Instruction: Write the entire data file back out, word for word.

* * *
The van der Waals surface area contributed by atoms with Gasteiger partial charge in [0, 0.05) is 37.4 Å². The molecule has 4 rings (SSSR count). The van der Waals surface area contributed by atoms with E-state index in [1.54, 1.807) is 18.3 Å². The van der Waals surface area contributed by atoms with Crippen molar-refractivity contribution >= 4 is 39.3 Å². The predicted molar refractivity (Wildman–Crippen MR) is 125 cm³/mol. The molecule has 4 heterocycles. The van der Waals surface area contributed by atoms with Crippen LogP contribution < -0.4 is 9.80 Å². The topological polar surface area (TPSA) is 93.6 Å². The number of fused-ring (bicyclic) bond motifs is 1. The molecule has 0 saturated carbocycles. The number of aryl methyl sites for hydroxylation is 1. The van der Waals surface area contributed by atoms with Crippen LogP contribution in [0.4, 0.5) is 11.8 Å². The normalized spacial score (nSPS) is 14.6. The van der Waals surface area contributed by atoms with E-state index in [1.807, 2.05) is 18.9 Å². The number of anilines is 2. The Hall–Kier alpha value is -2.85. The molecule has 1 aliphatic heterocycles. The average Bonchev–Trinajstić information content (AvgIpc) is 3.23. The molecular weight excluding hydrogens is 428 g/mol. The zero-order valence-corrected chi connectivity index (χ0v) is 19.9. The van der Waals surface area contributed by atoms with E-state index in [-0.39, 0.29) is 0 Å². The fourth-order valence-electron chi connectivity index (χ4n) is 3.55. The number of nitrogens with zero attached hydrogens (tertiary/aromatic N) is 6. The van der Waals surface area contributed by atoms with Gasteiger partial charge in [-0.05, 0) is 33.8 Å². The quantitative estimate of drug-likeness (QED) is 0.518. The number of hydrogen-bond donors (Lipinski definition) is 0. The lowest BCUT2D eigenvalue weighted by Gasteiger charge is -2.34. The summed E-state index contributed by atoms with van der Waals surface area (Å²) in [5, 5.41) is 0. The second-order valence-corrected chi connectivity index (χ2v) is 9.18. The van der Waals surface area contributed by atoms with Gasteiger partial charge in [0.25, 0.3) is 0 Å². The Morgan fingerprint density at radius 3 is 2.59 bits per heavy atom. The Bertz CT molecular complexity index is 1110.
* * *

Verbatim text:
The van der Waals surface area contributed by atoms with Gasteiger partial charge in [0, 0.05) is 37.4 Å². The molecule has 4 rings (SSSR count). The van der Waals surface area contributed by atoms with E-state index in [1.54, 1.807) is 18.3 Å². The van der Waals surface area contributed by atoms with Crippen molar-refractivity contribution >= 4 is 39.3 Å². The predicted molar refractivity (Wildman–Crippen MR) is 125 cm³/mol. The molecule has 4 heterocycles. The van der Waals surface area contributed by atoms with Crippen LogP contribution < -0.4 is 9.80 Å². The topological polar surface area (TPSA) is 93.6 Å². The number of fused-ring (bicyclic) bond motifs is 1. The molecule has 0 saturated carbocycles. The number of aryl methyl sites for hydroxylation is 1. The van der Waals surface area contributed by atoms with Crippen LogP contribution in [0.4, 0.5) is 11.8 Å². The normalized spacial score (nSPS) is 14.6. The van der Waals surface area contributed by atoms with E-state index in [1.807, 2.05) is 18.9 Å². The number of anilines is 2. The Hall–Kier alpha value is -2.85. The molecule has 1 aliphatic heterocycles. The average Bonchev–Trinajstić information content (AvgIpc) is 3.23. The molecular weight excluding hydrogens is 428 g/mol. The zero-order valence-corrected chi connectivity index (χ0v) is 19.9. The van der Waals surface area contributed by atoms with E-state index in [-0.39, 0.29) is 0 Å². The fourth-order valence-electron chi connectivity index (χ4n) is 3.55. The number of nitrogens with zero attached hydrogens (tertiary/aromatic N) is 6. The van der Waals surface area contributed by atoms with Gasteiger partial charge in [-0.05, 0) is 33.8 Å². The quantitative estimate of drug-likeness (QED) is 0.518. The number of hydrogen-bond donors (Lipinski definition) is 0. The lowest BCUT2D eigenvalue weighted by Gasteiger charge is -2.34. The summed E-state index contributed by atoms with van der Waals surface area (Å²) in [5, 5.41) is 0. The second-order valence-corrected chi connectivity index (χ2v) is 9.18. The van der Waals surface area contributed by atoms with Gasteiger partial charge in [0.25, 0.3) is 0 Å². The Morgan fingerprint density at radius 3 is 2.59 bits per heavy atom. The Bertz CT molecular complexity index is 1110.